Marketing is an essential part of running a business. New and existing tourism businesses need to undertake some basic marketing initiatives to be successful. The best hotel, tour or attraction in the world will not succeed without a planned approach to marketing.
This page features essential marketing information for all tourism businesses. Use the bookmarks below to navigate quickly to the section you require.
A marketing plan establishes a direction for your business. It identifies a marketing budget, seats out a media and promotion timetable and how you will review the success (or otherwise) of your marketing efforts.
The basic elements of a marketing plan are:
Strengths, Weaknesses, Opportunities and Threats
Positioning statement – what is my competitive advantage?
Consumer profile – who are my customers?
Marketing Mix ( the 6 P’s ) Product or service Place or distribution Promotion or selling Price Packaging Partnerships
Review performance of as part of your Business Plan.
Positioning means designing your product to suit your target market. Before you do this you need to know who your customers are. How you position your product will be determined by the customers you are targeting. Market research is most helpful in analysing potential target market segments. An important consideration when positioning your product is how you are going to reach your customers.
Your choice of distribution channels is an important element in positioning your product because it is through these channels that your customers will get the first impression of your product. You need to establish within your target markets a perception about your product that will differentiate it from that of your competitors. The name of your company, along with the price of your product, the design of the brochure, photography and advertisements will establish and reinforce your unique position in the mind of your customer.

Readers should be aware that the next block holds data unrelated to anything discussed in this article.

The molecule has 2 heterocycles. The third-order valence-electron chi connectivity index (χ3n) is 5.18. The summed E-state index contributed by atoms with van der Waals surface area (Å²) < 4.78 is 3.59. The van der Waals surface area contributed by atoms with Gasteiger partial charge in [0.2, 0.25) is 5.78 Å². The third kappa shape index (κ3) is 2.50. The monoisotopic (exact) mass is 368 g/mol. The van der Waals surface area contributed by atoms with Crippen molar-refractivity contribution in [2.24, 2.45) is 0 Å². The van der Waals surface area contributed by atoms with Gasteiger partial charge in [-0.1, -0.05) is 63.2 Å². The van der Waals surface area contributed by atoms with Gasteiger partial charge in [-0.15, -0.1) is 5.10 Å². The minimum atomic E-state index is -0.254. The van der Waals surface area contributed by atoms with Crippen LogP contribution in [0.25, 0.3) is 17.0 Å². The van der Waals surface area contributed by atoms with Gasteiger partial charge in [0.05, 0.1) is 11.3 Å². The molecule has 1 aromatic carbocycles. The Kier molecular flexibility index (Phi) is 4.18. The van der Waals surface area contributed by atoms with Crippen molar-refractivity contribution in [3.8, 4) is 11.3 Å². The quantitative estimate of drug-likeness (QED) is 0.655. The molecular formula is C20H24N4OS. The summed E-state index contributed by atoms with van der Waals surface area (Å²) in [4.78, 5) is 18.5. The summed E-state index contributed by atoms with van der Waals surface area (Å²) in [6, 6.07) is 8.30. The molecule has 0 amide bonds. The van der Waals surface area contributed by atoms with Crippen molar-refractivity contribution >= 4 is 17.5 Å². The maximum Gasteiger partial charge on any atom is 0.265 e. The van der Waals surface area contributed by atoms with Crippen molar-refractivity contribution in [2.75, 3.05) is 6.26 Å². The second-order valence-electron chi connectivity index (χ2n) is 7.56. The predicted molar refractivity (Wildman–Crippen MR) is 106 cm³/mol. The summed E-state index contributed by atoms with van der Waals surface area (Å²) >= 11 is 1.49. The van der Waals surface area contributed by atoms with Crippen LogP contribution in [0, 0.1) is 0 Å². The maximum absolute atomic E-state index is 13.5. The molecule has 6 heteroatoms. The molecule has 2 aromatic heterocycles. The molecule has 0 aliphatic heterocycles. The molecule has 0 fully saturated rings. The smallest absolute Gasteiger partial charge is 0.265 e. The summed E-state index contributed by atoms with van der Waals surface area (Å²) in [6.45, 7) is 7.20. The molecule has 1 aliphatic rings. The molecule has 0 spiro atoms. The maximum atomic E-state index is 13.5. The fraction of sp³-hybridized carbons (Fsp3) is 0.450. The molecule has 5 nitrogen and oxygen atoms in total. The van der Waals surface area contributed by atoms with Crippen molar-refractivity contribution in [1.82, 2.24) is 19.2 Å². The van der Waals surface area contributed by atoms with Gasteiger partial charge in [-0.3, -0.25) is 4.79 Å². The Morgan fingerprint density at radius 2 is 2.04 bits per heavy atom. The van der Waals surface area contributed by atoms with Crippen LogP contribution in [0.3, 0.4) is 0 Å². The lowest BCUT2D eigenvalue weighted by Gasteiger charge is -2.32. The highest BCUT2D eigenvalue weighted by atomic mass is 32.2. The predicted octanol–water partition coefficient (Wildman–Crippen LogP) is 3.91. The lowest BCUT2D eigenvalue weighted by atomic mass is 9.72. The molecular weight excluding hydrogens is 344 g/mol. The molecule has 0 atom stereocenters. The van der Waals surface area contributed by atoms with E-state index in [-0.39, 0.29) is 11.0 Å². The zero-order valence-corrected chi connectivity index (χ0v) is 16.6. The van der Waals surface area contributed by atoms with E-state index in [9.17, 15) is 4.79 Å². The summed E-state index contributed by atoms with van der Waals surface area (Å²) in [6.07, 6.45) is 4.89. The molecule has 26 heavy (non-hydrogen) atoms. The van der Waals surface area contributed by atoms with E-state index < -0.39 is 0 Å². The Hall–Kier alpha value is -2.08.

Your competitive advantage is what makes your product more appealing than those of your competitors. It may be something unique you have to offer, it may be superior service or extra value included in the price you charge.
You probably have a general idea of what your product or service will be. You will need to establish a clear idea of the components of your business and the level of service or standards you intend to provide. It helps to identify the special features or benefits of your business, i.e. your competitive advantage, and to build your product or service around these.
Promotion represents all of the communications and means of letting people know about your business.
Online (Website) and E-Marketing
Trade and Consumer shows
Word of mouth
A promotional mix specifies how much attention to pay to each subcategory and how much money to budget for each item. A promotional plan can have a wide range of objectives, including: sales increases, new product acceptance, positioning or competitive retaliation.
Promotion can be through brochures, trade displays or editorial in print media such as magazines generated from familiarisation visits. Make the most of cost-effective promotional opportunities such as public relations, word of mouth and web and e-marketing.
Even the most appealing product requires some form of promotion in order to maximise sales and financial return. Advertising can help raise awareness of a product and create an appealing product image.
Advertising covers any communication that is paid for, from cinema commercials, radio and Internet adverts through to print media, television and billboards. It can reach a large audience at once and the same message can be repeated many times.
Creating the right message